Huang v Secretary of State for the Home Department; Abu-Qulbain v Same; Kashmiri v Same
In an article 8 case where this question is reached, the ultimate question for the appellate immigration authority is whether the refusal of leave to enter or remain, in circumstances where the life of the family cannot reasonably be expected to be enjoyed elsewhere, taking full account of all considerations weighing in favour of the refusal, prejudices the family life of the applicant in a manner sufficiently serious to amount to a breach of the fundamental right protected by article 8.
Hill v Chief Constable of West Yorkshire
In some instances the imposition of liability may lead to the exercise of a function being carried on in a detrimentally defensive frame of mind. A great deal of police time, trouble and expense might be expected to have to be put into the preparation of the defence to the action and the attendance of witnesses at the trial. The result would be a significant diversion of police manpower and attention from their most important function, that of the suppression of crime.
- Police, Crime, Sentencing and Courts Act 2022
Serious Crime Act 2015
... ... "(3A) In this section "priority order" means any of the following- ... (a) a compensation order under section 130 of the Sentencing Act; ... (b) an order requiring payment of a surcharge under section 161A of the Criminal Justice Act 2003; ... (c) an unlawful profit order under ... ...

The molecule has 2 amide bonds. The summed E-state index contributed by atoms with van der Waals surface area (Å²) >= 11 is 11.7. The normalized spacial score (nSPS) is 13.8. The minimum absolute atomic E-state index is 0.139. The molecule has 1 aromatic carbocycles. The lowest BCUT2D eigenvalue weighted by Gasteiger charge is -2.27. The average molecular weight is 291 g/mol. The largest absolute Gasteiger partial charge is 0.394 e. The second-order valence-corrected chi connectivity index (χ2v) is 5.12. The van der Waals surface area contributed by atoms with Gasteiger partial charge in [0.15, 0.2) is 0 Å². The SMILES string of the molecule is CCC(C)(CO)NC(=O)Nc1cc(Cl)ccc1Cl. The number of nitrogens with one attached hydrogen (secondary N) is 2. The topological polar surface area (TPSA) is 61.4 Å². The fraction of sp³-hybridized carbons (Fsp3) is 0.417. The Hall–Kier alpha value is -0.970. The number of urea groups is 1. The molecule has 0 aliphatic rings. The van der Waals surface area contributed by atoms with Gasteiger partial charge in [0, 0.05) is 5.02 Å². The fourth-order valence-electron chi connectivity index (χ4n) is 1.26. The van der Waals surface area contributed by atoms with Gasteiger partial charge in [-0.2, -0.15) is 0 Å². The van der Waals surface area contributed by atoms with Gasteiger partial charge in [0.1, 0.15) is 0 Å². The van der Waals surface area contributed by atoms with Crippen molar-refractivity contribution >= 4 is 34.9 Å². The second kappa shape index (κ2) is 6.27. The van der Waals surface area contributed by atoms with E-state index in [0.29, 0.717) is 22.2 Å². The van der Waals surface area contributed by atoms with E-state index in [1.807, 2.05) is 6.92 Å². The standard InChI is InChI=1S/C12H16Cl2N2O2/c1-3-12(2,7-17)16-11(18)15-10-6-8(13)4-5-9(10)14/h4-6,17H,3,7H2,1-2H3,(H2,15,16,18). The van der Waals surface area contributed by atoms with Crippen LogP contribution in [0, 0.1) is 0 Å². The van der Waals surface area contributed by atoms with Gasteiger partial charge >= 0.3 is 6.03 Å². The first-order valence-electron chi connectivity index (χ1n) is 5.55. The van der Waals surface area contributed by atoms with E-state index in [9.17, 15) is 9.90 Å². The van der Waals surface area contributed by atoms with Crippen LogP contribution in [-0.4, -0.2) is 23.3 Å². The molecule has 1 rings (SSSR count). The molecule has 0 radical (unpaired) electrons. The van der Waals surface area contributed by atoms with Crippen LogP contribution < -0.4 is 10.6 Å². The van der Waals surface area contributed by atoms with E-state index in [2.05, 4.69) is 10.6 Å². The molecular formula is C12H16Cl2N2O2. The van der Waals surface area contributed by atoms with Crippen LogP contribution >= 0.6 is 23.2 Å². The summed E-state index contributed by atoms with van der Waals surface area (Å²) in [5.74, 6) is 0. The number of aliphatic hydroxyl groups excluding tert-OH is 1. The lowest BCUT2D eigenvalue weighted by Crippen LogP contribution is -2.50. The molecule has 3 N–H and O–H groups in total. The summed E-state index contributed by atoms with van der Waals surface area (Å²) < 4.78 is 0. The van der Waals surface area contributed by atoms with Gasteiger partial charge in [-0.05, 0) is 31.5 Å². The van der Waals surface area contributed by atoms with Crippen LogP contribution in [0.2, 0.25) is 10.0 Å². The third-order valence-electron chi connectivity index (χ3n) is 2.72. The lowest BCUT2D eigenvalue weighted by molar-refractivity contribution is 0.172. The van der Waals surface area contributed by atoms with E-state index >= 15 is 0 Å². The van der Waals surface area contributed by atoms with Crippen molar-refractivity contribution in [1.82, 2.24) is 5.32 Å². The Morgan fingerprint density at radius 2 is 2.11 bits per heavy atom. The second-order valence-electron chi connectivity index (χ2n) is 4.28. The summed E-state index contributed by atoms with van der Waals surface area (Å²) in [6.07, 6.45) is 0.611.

- The Police, Crime, Sentencing and Courts Act 2022 (Consequential Provision) Regulations 2022
- The Police, Crime, Sentencing and Courts Act 2022 (Commencement No. 3) Regulations 2022
Sentencing Policy and Economic Crime
The aim of this article is to examine those philosophical and structural factors which have been responsible for shaping sentencing policy for economic crime in the UK and to analyse some key decis...
Media Use and its Impacts on Crime Perception, Sentencing Attitudes and Crime Policy
The German statistics of police-recorded crime show a decline in total offences over the 10 years up to 2003. In contrast to that trend, survey-based evidence shows that ...
The Phantom of Deterrence: The Crime (Serious and Repeat Offenders) Sentencing Act
Throughout 1991 a car theft “crime wave” and a series of deaths arising from high-speed police pursuits had engendered an atmosphere of crisis in “law and order” in Western Australia. Prompted by t...
Themes in sentencing young adults charged with serious violent crime involving alcohol and other drugs
The majority of young people in custody have alcohol and other drug problems and over 90% report past-year experiences of high-risk drinking and illicit drug use. Despite a strong link between drug...
- Adult Out Of Court Disposals In The Police, Crime, Sentencing And Courts Bill
- New Law: The Police, Crime, Sentencing And Courts Act 2022
- Health And Safety Crime Sentencing Hits The Health And Care Sector
- UK Courts Get Tough On Environmental Crime: Sentencing Of Environmental Offences Committed By Large Companies